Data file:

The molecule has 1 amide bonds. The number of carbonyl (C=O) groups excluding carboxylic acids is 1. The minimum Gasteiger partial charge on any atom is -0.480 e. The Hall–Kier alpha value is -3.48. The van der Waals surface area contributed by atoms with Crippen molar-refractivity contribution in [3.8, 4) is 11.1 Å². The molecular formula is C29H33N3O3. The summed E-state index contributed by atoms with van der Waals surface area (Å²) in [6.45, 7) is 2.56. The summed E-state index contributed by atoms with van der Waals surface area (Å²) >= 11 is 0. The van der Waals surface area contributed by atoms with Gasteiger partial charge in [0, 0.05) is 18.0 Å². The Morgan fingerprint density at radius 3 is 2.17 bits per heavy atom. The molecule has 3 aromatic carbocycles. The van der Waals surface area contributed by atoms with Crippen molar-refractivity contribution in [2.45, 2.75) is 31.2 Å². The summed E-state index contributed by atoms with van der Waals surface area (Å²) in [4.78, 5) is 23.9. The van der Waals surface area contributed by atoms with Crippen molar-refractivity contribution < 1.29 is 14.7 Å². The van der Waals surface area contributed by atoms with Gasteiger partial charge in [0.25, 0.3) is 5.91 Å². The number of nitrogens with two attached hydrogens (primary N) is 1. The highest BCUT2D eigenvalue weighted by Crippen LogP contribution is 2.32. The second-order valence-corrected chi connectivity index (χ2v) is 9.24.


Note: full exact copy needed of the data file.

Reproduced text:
The molecule has 1 amide bonds. The number of carbonyl (C=O) groups excluding carboxylic acids is 1. The minimum Gasteiger partial charge on any atom is -0.480 e. The Hall–Kier alpha value is -3.48. The van der Waals surface area contributed by atoms with Crippen molar-refractivity contribution in [3.8, 4) is 11.1 Å². The molecular formula is C29H33N3O3. The summed E-state index contributed by atoms with van der Waals surface area (Å²) in [6.45, 7) is 2.56. The summed E-state index contributed by atoms with van der Waals surface area (Å²) >= 11 is 0. The van der Waals surface area contributed by atoms with Gasteiger partial charge in [0, 0.05) is 18.0 Å². The Morgan fingerprint density at radius 3 is 2.17 bits per heavy atom. The molecule has 3 aromatic carbocycles. The van der Waals surface area contributed by atoms with Crippen molar-refractivity contribution in [2.45, 2.75) is 31.2 Å². The summed E-state index contributed by atoms with van der Waals surface area (Å²) in [4.78, 5) is 23.9. The van der Waals surface area contributed by atoms with Crippen molar-refractivity contribution < 1.29 is 14.7 Å². The van der Waals surface area contributed by atoms with Gasteiger partial charge in [0.25, 0.3) is 5.91 Å². The number of nitrogens with two attached hydrogens (primary N) is 1. The highest BCUT2D eigenvalue weighted by Crippen LogP contribution is 2.32. The second-order valence-corrected chi connectivity index (χ2v) is 9.24.